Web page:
Shortly after our girls acquired rudimentary speech, I learned a valuable lesson: Never use foul language in front of young children. When my eldest was barely three, I caught her wielding my $500 Titleist driver into the trunk of our cherry tree, “just like George Washington, Daddy!” While she hadn’t yet mastered conjugating a sentence, she had, to my surprise, absolutely no difficulty reciting back to mommy the entirety of my panicked outburst – verbatim: “Mommy, Daddy said, ‘Holy shit. Look what you’ve done to my club!’ What does ‘shit’ mean, Mommy?”
Continue reading “What we WISH we could say to our kids” »
[Author’s note: I recently purchased a mattress from Sears. They were supposed to deliver it this past Thursday. But things did not quite go as planned. They sent me a customer feedback survey the following day. Below is the exact, unaltered response I sent back in my evaluation.]
Dear Sears Customer Service Team,
Thank you for your very prompt email survey asking about my recent purchase experience. I am pleased to report my online ordering experience went off without a hitch. No wait, there was actually one very minor hitch which I probably shouldn’t even bother mentioning, but since you were kind enough to ask, would you mind if I share it with you?
My fantastic customer experience started to go just slightly off track when it came to the DELIVERY of the mattress I purchased online. And for that, I take full responsibility. It was completely my fault to place my mattress order with Sears. Why I didn’t order it through Sleep Country USA is something I can’t explain.
You see, my delivery was scheduled for this past Thursday. The evening before, I received an automated call from Sears Customer Service informing me that my mattress would be delivered between 1:45 pm and 3:45 pm. And that presented a problem, as I had an important appointment which required me to leave by 2:00.
I immediately called your toll-free customer support number (1-800-PLZ-HOLD), and after waiting ten minutes, I reached a live person named Roger – at least I presume Roger was a live person. In retrospect, given that he kept spouting the same answer over and over, I’m wondering whether perhaps he was an automated phone bot with a highly developed user interface.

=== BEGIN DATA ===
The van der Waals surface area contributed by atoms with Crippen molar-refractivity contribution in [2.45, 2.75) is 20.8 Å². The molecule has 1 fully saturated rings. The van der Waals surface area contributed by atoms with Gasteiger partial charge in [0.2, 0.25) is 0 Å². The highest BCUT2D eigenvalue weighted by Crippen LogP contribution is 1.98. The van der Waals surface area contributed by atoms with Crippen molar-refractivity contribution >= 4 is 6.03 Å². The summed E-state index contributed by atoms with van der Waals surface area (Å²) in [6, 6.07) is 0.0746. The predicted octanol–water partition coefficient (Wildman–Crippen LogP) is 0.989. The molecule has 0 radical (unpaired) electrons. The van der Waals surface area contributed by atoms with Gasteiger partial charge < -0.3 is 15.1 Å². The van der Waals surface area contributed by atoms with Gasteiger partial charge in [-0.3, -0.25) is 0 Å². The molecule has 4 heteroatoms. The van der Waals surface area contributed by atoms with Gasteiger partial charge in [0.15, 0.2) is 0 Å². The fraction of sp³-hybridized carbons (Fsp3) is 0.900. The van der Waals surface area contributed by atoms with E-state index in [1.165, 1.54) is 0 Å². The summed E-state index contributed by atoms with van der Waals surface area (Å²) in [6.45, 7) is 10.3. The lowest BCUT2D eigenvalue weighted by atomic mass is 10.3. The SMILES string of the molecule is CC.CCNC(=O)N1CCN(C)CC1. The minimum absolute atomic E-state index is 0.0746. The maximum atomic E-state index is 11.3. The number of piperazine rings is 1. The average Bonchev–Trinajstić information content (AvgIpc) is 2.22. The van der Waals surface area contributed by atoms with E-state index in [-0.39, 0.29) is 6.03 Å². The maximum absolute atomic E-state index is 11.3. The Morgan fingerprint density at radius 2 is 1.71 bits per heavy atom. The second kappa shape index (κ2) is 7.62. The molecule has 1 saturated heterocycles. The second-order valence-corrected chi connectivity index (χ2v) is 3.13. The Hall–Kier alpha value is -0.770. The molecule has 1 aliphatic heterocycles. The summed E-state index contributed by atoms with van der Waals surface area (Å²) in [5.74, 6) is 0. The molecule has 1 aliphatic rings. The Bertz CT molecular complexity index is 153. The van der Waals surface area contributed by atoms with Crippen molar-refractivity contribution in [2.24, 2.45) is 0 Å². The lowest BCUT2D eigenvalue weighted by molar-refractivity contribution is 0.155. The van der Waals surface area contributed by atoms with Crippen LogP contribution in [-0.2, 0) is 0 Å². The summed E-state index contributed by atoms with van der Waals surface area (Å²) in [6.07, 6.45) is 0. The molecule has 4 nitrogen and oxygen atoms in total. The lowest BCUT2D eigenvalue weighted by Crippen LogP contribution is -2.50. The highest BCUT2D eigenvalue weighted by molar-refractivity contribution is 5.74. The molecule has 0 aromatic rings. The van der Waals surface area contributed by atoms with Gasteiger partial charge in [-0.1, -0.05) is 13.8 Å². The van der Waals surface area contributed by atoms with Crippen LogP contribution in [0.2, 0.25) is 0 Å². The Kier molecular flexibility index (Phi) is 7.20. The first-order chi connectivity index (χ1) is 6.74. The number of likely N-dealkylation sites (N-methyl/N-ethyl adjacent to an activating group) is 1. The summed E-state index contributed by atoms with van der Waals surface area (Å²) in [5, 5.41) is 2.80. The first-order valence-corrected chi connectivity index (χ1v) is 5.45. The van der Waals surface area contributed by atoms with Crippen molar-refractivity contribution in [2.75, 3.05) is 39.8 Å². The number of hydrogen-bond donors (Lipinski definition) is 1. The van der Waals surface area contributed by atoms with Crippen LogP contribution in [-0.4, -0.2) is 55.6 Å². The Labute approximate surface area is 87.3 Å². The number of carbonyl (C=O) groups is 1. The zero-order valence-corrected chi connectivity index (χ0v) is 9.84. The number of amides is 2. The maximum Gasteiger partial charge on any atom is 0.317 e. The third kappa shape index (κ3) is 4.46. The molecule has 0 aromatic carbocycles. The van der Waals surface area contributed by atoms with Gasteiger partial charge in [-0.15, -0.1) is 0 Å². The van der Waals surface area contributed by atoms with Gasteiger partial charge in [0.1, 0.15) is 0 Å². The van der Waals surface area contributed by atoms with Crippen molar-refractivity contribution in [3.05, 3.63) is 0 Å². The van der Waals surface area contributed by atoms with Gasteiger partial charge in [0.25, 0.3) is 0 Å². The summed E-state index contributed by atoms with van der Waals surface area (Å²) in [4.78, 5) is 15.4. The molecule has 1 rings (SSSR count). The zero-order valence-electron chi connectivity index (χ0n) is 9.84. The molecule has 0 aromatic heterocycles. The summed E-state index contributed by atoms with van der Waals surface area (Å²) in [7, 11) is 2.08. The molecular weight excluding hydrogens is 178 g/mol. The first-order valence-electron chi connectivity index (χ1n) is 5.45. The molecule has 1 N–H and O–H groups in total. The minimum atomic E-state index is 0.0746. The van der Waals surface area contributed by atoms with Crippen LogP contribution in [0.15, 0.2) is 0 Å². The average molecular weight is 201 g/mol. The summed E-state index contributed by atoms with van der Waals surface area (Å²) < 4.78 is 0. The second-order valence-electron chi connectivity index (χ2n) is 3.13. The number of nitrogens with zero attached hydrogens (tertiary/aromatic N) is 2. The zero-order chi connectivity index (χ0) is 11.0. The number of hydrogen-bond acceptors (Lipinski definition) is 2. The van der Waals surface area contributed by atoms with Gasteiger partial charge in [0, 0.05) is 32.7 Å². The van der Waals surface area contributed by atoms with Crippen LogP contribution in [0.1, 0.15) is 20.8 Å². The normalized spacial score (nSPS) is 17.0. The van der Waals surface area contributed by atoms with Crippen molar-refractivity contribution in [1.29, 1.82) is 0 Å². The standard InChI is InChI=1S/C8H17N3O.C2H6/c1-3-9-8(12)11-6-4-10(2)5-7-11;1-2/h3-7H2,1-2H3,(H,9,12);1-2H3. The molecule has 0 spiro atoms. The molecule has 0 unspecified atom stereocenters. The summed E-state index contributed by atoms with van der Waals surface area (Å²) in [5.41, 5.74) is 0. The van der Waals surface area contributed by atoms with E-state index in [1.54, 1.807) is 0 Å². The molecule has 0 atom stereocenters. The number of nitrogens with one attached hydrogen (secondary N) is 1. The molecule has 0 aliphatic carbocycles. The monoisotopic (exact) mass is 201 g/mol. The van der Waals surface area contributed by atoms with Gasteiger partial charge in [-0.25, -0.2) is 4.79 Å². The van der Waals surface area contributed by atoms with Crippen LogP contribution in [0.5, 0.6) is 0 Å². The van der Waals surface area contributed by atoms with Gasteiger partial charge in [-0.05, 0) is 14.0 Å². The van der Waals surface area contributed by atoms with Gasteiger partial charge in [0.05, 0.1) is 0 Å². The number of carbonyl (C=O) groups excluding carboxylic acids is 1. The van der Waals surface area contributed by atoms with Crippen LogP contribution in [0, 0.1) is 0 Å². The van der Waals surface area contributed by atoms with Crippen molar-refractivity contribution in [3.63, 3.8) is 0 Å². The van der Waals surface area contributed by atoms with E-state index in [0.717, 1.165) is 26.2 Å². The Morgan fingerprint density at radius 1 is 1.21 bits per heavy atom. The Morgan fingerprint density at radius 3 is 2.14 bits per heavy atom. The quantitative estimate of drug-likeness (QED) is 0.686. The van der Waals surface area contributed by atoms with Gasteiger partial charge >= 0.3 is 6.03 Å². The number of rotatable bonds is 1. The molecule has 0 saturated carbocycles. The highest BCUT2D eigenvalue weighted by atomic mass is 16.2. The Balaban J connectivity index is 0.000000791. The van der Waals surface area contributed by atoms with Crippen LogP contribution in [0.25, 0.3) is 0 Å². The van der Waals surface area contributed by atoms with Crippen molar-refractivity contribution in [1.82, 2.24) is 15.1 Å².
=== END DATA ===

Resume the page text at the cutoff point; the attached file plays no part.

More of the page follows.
I told Roger / your phone bot that a delivery window of 1:45 pm to 3:45 pm would not work for me and asked if Sears could change the delivery to 7am to 10am, to which he kindly responded, “Please hold.” No more than eight minutes later, he came back on the line helpfully to inform me that a delivery window of 7 to 10 am was not available. “However, we can deliver your mattress tomorrow between 1:45 and 3:45”, he shared. That time sounded eerily familiar, in part because that was the precise time window I had called about to inform your team would not work for me.
I then asked whether it could be delivered between 10am and noon. This is when I suspected that Roger might be a highly advanced computer algorithm. Because after my second eight-minute wait on hold, he / it returned on the phone and repeated almost the identical message as before, informing me that a delivery window of 10 am to noon was not available, “However, we can deliver your mattress tomorrow between 1:45 and 3:45.”
Continue reading “Sears’ customer guarantee: Delivery between 1:45 – 3:45pm – No matter what!” »